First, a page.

3. Results and Discussion

3.1. Characterization

The structures of the as-prepared catalysts were characterized by XRD (Figure 1). The first peak, located at about 23.2°, refers to the Vulcan XC72 carbon support. The diffraction peaks at the 2θ values of 42.5° for the PdIrNi/C catalysts readily correspond to the (111) crystal planes of the face-centered cubic crystalline structure. As shown in Figure 1(a), the (111) diffraction peak of Pd1Ir1Ni2@Pt/C has shrunk sharply and shifted negatively slightly (about 0.8°) compared to that of Pd1Ir1Ni2/C; we suggest this is due to the dissolution of Ni from the alloy nanoparticles during the UPD process, and the results of the ICP-AES analysis confirm this explanation.

It should be pointed out that no diffraction peaks corresponding to Pt could be observed in the XRD pattern of Pd1Ir1Ni2@Pt/C, perhaps because the Pt monolayer could not generate diffractions.

It is interesting that no diffraction peaks of Ni and Ir could be observed for the Pd1Ir1Ni2/C sample, even though the Ni and Ir contents were up to 50 at % and 25 at %, respectively. There may be two reasons: (1) the Ni atoms entered the Pd lattice to form a complete alloy; (2) Ni formed an X-ray amorphous phase that will not be observed in the diffractogram. Figure 1(b) shows the XRD patterns of the PdIrNi/C catalysts with a Pd/Ir ratio of 1 and various Pd/Ni ratios. The lattice parameters of Pd1Ir1/C, Pd2Ir2Ni1/C, Pd1Ir1Ni2/C, and Pd1Ir1Ni8/C were 3.873, 3.783, 3.688, and 3.681 Å calculated from the (111) diffraction plane by Jade software. The atomic radii of Pd, Ir, and Ni atoms are 1.37, 1.36, and 1.25 Å, respectively. When more Ni atoms entered into the Pd lattice, it can result in the decrease of the lattice parameter and the Pd–Pd interatomic distance because the radius of the Ni atom was smaller than that of the Pd atom [27]. Clearly, the (111) diffraction peak for the catalysts shifted positively as the Ni content increased, and the lattice parameters decreased obviously with the increase of the content of nickel.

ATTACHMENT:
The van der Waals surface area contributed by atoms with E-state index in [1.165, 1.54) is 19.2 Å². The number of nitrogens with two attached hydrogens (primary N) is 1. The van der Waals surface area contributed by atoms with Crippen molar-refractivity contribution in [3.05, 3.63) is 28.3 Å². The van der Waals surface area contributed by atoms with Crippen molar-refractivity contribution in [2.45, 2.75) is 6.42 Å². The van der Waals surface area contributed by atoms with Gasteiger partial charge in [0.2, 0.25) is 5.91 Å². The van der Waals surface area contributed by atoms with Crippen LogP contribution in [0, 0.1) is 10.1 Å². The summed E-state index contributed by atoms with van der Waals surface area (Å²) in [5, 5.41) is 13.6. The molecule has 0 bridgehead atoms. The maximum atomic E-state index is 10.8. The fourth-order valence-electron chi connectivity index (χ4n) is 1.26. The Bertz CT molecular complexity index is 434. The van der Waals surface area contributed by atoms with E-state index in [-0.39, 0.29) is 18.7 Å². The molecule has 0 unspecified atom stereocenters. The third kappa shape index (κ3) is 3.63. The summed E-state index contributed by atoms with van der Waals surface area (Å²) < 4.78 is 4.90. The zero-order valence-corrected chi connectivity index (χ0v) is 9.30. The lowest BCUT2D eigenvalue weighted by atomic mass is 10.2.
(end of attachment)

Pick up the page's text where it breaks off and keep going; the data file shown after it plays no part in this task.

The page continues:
Figure 2 presents TEM images of the Pd1Ir1/C, Pd1Ir1@Pt/C, Pd1Ir1Ni2/C, and Pd1Ir1Ni2@Pt/C catalysts. It can be observed that all of the nanoparticles were well dispersed on the carbon support without apparent aggregation either before or after the Pt deposition. The Pd1Ir1/C and Pd1Ir1Ni2/C nanoparticles exhibited a rather narrow size distribution, in the range of 1–3.5 and 1.25–2.5 nm, with average diameters of about 2.2 and 1.7 nm, respectively, which are in agreement with the particle results predicted by XRD. On the basis of the high-resolution TEM (HRTEM) shown in Figures 2(b) and 2(f), there was a decrease of the lattice distance for Pd1Ir1Ni2/C (0.22 nm) compared to that of Pd1Ir1/C (0.225 nm), which can be explained by the addition of Ni. XRD measurements also demonstrated that lattice contraction occurred, as the (111) diffraction peak of Pd1Ir1Ni2/C showed a slight positive shift compared to that of Pd1Ir1/C. The smaller size and better dispersion observed for Pd1Ir1Ni2/C in comparison to Pd1Ir1/C can be attributed to the addition of Ni to the alloy.